Smoking during pregnancy heightens sudden infant death chancesAugust 30th, 2008 - 11:45 am ICT by IANS
Washington, Aug 30 (IANS) Women who smoke during pregnancy have greater chances of losing their newborns to the sudden infant death syndrome (SIDS), according to new research carried out by Calgary University.In the first-ever experimental study to compare the breathing reflexes of premature babies of smokers versus non-smokers, researchers found that babies whose mothers had smoked showed a number of signs of impaired respiratory function.
“Smoking during pregnancy is a double-edged sword with respect to SIDS,” said Shabih Hasan, professor in the department of paediatrics at the University of Calgary, and the principal investigator of the study.
“Not only does it raise a mother’s likelihood of having a preterm baby, who is already among the most vulnerable to SIDS, but it increases the infant’s susceptibility to SIDS even further.”
The study results are scheduled for publication in the September issue of the American Thoracic Society’s Journal of Respiratory and Critical Care Medicine.
Earlier studies have indicated that a combination of hypoxia (low oxygen) and hypercarbia (excess of carbon dioxide) may be acute precursors to SIDS. Infants at the greatest risk for SIDS have been shown to have both attenuated arousal and ventilatory responses to hypoxia and /or hypercarbia.
“Preterm (premature) babies are known to have increased breathing difficulties in proportion to their prematurity and cigarette smoke is known to increase apneas in full-term babies,” said Hasan.
“But until now, cigarette smoke exposure and preterm birth have not been investigated together with respect to their potential effects on respiratory dysfunction.”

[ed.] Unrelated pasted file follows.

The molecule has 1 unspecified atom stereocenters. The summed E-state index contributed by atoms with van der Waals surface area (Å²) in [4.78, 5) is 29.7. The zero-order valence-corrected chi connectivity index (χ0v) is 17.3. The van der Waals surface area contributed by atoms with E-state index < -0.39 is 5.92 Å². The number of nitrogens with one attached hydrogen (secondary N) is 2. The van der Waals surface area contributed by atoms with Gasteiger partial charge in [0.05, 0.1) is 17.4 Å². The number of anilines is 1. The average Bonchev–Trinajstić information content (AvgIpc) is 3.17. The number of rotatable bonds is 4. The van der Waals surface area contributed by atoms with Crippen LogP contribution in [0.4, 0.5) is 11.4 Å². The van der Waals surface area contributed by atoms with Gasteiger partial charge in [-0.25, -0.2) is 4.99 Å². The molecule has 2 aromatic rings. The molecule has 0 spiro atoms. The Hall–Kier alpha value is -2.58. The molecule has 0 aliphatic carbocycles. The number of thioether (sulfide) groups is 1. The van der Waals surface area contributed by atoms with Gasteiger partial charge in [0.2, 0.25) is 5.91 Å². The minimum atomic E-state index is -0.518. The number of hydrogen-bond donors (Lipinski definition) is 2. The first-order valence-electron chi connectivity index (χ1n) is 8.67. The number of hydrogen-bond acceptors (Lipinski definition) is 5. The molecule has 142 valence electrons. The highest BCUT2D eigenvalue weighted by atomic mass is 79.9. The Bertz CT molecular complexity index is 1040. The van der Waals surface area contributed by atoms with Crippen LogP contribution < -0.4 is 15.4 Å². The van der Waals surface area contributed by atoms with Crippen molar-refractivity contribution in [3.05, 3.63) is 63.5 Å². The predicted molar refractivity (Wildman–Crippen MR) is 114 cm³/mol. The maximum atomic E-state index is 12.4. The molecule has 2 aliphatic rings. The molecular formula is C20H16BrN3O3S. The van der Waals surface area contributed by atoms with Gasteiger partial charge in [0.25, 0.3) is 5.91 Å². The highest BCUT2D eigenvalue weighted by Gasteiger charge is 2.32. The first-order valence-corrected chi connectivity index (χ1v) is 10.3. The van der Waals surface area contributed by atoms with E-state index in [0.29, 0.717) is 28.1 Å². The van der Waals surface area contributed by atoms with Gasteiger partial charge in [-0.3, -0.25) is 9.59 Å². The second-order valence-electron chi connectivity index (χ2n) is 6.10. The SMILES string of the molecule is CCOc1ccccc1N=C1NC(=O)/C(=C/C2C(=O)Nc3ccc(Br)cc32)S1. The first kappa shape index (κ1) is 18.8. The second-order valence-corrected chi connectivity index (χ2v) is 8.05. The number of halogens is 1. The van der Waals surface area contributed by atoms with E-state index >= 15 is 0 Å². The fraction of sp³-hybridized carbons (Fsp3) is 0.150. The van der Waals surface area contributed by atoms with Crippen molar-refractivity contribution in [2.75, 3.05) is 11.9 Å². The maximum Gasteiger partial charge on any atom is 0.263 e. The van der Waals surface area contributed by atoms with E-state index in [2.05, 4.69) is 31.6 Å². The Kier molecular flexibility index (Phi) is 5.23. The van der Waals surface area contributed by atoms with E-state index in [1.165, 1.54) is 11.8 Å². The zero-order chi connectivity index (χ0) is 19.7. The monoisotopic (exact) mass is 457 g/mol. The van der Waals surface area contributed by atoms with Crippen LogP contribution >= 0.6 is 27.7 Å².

To analyse the effects of cigarette smoke exposure on preterm infants’ respiratory health and their risk of SIDS, researchers recruited 22 preterm infants who had been spontaneously born between 28 and 32 weeks with no other complicating respiratory factors.
Twelve of the infants had mothers who had smoked five or more cigarettes every day during pregnancy. The mothers of the other ten infants did not smoke during pregnancy.
The researchers obtained baseline readings on the infants’ breathing patterns in normal conditions, assessing breathing rate, pauses in breathing, recovery period and heart rate.
Saturation of oxygen in their blood was also monitored. After baseline readings were recorded, the infants were challenged with a five-minute period of decreased oxygen delivered through a nasal cannula. During this period they were monitored very closely with infant resuscitation equipment near at hand.
The two groups were remarkably similar in some measures: respiratory rates and number of breathing pauses were similar among both groups of infants.